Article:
After the recent release of Swift’s new album 1989, the country-pop mega-seller pulled her full discography from the service (see Eric Harvey’s essay Taylor Swift’s Spotify Decision Means Nothing For Smaller Artists). Earlier this week, Spotify CEO Daniel Ek suggested in a lengthy response that Swift would’ve been on track to earn $6 million a year from the streaming provider. Now both sides are acknowledging Swift’s actual Spotify earnings have been much less than that, which means the other 99.999 percent of recording acts are earning much, much less.
Big Machine Records CEO Scott Borchetta told Time that Swift’s payout for U.S. streams of her music on Spotify over the last 12 months has been $496,044.
That’s a far cry from $6 million, though to be fair, it mostly includes a period before Swift released a new album and Spotify’s projections took into account potential future growth. What’s more, again, Borchetta’s number includes only domestic revenues. That said, Borchetta told Time his label, which releases Swift’s records, has earned more from video streams on Vevo than from Spotify.
Spotify isn’t claiming Swift has actually earned $6 million a year from its service. A company rep told Time her global earnings from Spotify over the last 12 months totaled $2 million. “The more we grow, the more we pay artists, and we’re growing like crazy,” said Jonathan Prince, Spotify’s global head of communications and public policy.
Borchetta said the U.S. music industry was better off without Spotify. ““Don’t forget this is for the most successful artist in music today,” he told Time. “What about the rest of the artists out there struggling to make a career? Over the last year, what Spotify has paid is the equivalent of less than 50,000 albums sold.”
Swift isn’t the only recent album chart-topper to rebel against Spotify. Country singer Jason Aldean, whose latest record Old Boots, New Dirt hit No. 1 on the Billboard 200 in October, has pulled the album from Spotify, as Billboard reports. He said he made the move in an effort to get fair pay for songwriters, producers, engineers and others involved in making an album.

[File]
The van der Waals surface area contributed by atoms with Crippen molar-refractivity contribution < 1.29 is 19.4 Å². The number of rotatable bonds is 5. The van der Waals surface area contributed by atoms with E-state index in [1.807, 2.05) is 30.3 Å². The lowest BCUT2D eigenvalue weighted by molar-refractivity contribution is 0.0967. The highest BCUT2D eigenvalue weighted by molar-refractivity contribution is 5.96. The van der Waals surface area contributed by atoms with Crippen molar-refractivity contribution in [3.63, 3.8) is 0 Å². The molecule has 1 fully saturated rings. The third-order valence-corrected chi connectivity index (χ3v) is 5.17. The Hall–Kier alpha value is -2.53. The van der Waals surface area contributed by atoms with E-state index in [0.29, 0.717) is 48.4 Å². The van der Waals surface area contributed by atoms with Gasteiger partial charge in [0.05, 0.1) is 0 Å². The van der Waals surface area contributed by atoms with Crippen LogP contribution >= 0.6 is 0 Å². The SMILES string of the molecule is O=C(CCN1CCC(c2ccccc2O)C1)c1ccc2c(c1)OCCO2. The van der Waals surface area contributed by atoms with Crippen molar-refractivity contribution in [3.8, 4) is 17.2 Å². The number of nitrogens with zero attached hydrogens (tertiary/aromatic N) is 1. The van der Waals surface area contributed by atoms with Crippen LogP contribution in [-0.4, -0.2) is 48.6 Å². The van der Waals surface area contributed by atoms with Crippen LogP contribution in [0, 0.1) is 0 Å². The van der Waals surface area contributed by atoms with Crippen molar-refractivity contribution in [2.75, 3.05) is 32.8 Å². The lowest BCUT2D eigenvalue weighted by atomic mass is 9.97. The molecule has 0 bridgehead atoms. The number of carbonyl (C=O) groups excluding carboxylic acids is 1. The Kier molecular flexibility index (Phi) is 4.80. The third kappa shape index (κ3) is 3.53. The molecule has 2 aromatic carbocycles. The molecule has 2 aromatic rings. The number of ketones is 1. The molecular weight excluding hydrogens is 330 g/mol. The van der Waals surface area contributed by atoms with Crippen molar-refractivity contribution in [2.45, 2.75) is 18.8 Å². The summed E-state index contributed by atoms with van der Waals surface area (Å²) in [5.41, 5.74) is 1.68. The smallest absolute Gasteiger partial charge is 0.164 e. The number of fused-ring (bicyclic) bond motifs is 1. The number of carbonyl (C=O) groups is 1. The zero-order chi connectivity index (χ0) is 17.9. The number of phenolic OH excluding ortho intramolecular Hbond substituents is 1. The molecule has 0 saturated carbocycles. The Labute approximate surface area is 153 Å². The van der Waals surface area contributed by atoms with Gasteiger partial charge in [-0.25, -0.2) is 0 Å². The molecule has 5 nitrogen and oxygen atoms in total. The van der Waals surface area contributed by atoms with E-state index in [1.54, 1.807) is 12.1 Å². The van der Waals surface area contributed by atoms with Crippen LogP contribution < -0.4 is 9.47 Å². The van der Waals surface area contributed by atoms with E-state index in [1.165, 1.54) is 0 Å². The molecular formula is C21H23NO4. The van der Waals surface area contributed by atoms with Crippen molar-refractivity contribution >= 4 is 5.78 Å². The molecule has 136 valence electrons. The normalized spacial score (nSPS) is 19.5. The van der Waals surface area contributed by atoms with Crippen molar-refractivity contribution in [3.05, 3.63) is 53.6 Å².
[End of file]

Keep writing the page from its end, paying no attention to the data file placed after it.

“The debate the whole music industry is having on streaming is complicated,” Aldean said in a statement to the Associated Press. “And while I’m definitely paying attention to the business side of things, I am first and foremost an artist. I’m an artist whose career has been built by the songwriters, publishers, producers and engineers that line Music Row in Nashville. What they do has value, and I want everyone who is involved in making my music to be paid fairly. This is about trying to do what is right for the people who have given me a great life.”
Meanwhile, Spotify is about to face some new competition, as YouTube prepares to roll out Music Key, a subscription-based music streaming service. Streaming revenues continue to grow — they helped offset a drop in digital download sales in the first half of the year — and Spotify recently overtook iTunes in Europe as a source of royalties.
Still, Borchetta’s comments echo recent remarks Jimmy Buffett made to Spotify’s CEO about the challenges facing musicians less (ridiculously) fortunate than he. Buffett asked, “Do you see any time in the future where we might see a raise directly from you as opposed to going through the bullshit you have to go through to deal with a label these days?”